Sunday, December 4, 2016

Delight In The Light


Mike, my husband, has never been much on getting the Christmas tree. When we lived in Mt. Vernon, Indiana, a family in the church had a tree farm. Every October we went to their house and tagged the tree we wanted. The first week of December we found our tree on the front porch.

When we moved to the south side of Indianapolis, our daughters, Sarah, Anna, and I, went searching for our tree, always waiting until close to December 20 or 21, when the prices were lowered. Our best bargain was $5.00 for a mangy tree that brightened our living room corner once we added lights and homemade ornaments.

In Vincennes, we continued our tradition of waiting as long as possible to secure a tree that was affordable.

For many years, after we moved to Fishers, Anna and I (Sarah was in college) went to a tree farm, roamed the fields, and finally selected and sawed our tree. Loading the tree into the wagon that circulated up and down the rows and riding back to the little store where we paid, seemed like a hay ride in mid-December.

When the children were out of college, Mike often joined me to select a tree at the lot a block from our home operated by the Boy Scout troop at the church he pastored. Our goal was to find a tree with a straight trunk that would remain upright in the stand.

Last year, while Mike figured with numbers in the checkbook, I headed out to find the tree. Pulling into a grocery store parking lot, I could see lights outlining the area where the trees were sorted by kind, leaning against wooden posts.

The night was cold and windy, but I was captivated by the multi-colored tree lights defining the space. I noticed that the lights were randomly placed. There were four red lights, then a cluster of two blue lights, followed by green, yellow and more red. There was no order in color to the strands - just random placement. Looking at this scene before I got out of my car, I felt delight, delight at the sight, delight in the light!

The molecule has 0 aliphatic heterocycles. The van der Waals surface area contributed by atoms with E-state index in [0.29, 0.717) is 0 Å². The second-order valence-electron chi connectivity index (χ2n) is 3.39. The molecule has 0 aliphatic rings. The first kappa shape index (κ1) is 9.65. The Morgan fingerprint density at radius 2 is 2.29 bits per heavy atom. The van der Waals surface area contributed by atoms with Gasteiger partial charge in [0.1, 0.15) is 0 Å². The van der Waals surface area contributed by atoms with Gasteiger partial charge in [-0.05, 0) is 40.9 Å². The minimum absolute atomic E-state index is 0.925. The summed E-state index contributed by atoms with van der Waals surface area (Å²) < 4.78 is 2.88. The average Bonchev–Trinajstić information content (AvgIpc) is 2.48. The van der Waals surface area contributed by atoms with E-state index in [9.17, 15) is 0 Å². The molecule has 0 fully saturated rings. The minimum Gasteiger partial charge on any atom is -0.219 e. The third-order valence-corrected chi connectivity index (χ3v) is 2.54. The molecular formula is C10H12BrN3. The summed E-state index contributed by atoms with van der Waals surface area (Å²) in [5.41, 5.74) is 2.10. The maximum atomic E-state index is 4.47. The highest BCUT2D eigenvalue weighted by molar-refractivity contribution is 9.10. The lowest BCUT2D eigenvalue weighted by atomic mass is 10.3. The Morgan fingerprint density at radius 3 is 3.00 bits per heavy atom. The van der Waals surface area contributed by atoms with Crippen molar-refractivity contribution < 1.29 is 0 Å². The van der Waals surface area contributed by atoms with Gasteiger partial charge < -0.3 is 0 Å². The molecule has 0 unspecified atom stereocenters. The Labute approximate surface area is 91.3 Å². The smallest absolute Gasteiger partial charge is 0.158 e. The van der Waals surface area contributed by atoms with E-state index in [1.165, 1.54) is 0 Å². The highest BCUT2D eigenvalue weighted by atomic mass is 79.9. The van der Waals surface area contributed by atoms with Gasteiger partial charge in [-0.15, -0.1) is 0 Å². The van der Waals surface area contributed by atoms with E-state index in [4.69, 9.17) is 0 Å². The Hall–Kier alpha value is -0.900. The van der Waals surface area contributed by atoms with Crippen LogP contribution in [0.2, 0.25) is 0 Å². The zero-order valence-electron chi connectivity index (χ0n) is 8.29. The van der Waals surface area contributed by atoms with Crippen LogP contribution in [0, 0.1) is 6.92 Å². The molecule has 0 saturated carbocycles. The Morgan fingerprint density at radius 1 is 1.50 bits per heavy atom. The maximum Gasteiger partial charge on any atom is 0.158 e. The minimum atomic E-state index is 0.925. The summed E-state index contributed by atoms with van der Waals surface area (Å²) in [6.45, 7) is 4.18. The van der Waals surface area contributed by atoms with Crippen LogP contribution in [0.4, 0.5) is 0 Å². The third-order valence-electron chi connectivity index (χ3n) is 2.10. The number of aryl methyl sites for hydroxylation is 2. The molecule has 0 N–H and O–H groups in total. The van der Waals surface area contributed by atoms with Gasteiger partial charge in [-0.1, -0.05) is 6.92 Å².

I needed some delight. The past few days held their own depth of darkness. I missed being with our children on Thanksgiving, a week earlier. A friend's daughter was dealing with monthly chemotherapy due to a brain tumor. Other people I knew and loved were facing difficulty within their families and job loss. Our daughter, Sarah, who teaches in an elementary school in Denver, experienced a lock-down twice in one month because of guns. The massacres in Paris and California left me and I assume many others fearful to go places with a feeling of safety and security.

Driving to the lot, carrying all of these thoughts led me to perceive the world as especially dark, and hung on me as if someone had sewn them to the back of my coat. However, when I saw the string of holiday lights in the distance indicating the boundary of the tree stand, my heart quickened. The random arrangement of lights caught my attention, rearranging my thoughts as I approached.

Martha Steward surely wouldn't approve of four red lights in a row followed by two blue lights, green, yellow and more red, but the light surrounding and giving form to the tree lot soon entered and surrounded my troubled heart, reminding me of three scriptures associated with Advent.

 - Isaiah 9:2 - The people who walked in darkness have seen a great light; those who lived in a land of deep darkness - on them the light has shined.

 - John 1:5 - The light shines in the darkness and the darkness did not overcome it.

- John 8:12 - Again, Jesus spoke to them saying, "I am the light of the world. Whoever follows me will never walk in darkness, but will have the light of life."

I carried these verses with me as I walked around the lot quickly finding a tree that I liked. The helpful scout leader carried the tree to my car, carefully placing it in the trunk for the short ride home.

I felt more peace driving home, amazed how a simple experience of lights offered hope and encouragement to my dark places. When I arrived home, Mike unloaded the tree and surprised me the next day when I came home from tutoring, and found the tree in the stand ready to decorate.

For Your Reflection:

When have you been enriched at Christmas with an unexpected experience?

Prayer: God, you continually amaze me how you come in unexpected places, comforting my soul from Christmas lights randomly arranged in a grocery store parking lot. Far more amazing was Mary's unexpected pregnancy and birth of Jesus in a place as random as a manger. Keep my heart open to receive you wherever I am. Amen.

1 comment:

  1. In the bleak midwinter, amidst festivities, some of us need the surprise and delight of light in unexpected places. Sounds like you got it in that wacky, unbalanced lighting at the Christmas tree lot!